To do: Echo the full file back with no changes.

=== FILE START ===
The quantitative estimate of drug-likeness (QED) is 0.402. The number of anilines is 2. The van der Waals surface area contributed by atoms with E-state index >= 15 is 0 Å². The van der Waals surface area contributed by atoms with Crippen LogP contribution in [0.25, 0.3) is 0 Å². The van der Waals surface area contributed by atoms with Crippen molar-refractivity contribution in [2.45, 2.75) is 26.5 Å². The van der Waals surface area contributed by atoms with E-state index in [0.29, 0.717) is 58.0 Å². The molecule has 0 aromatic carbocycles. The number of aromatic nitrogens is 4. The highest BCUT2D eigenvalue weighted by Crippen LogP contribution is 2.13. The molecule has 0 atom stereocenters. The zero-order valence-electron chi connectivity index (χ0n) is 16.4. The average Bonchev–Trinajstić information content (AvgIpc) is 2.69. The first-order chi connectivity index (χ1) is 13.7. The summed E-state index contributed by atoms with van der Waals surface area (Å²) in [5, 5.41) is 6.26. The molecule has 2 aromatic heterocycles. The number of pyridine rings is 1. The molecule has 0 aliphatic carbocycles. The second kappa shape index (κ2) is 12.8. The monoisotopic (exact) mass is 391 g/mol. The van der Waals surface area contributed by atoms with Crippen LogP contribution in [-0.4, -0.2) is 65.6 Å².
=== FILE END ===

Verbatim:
The quantitative estimate of drug-likeness (QED) is 0.402. The number of anilines is 2. The van der Waals surface area contributed by atoms with E-state index >= 15 is 0 Å². The van der Waals surface area contributed by atoms with Crippen LogP contribution in [0.25, 0.3) is 0 Å². The van der Waals surface area contributed by atoms with Crippen molar-refractivity contribution in [2.45, 2.75) is 26.5 Å². The van der Waals surface area contributed by atoms with E-state index in [0.29, 0.717) is 58.0 Å². The molecule has 0 aromatic carbocycles. The number of aromatic nitrogens is 4. The highest BCUT2D eigenvalue weighted by Crippen LogP contribution is 2.13. The molecule has 0 atom stereocenters. The zero-order valence-electron chi connectivity index (χ0n) is 16.4. The average Bonchev–Trinajstić information content (AvgIpc) is 2.69. The first-order chi connectivity index (χ1) is 13.7. The summed E-state index contributed by atoms with van der Waals surface area (Å²) in [5, 5.41) is 6.26. The molecule has 2 aromatic heterocycles. The number of pyridine rings is 1. The molecule has 0 aliphatic carbocycles. The second kappa shape index (κ2) is 12.8. The monoisotopic (exact) mass is 391 g/mol. The van der Waals surface area contributed by atoms with Crippen LogP contribution in [-0.4, -0.2) is 65.6 Å².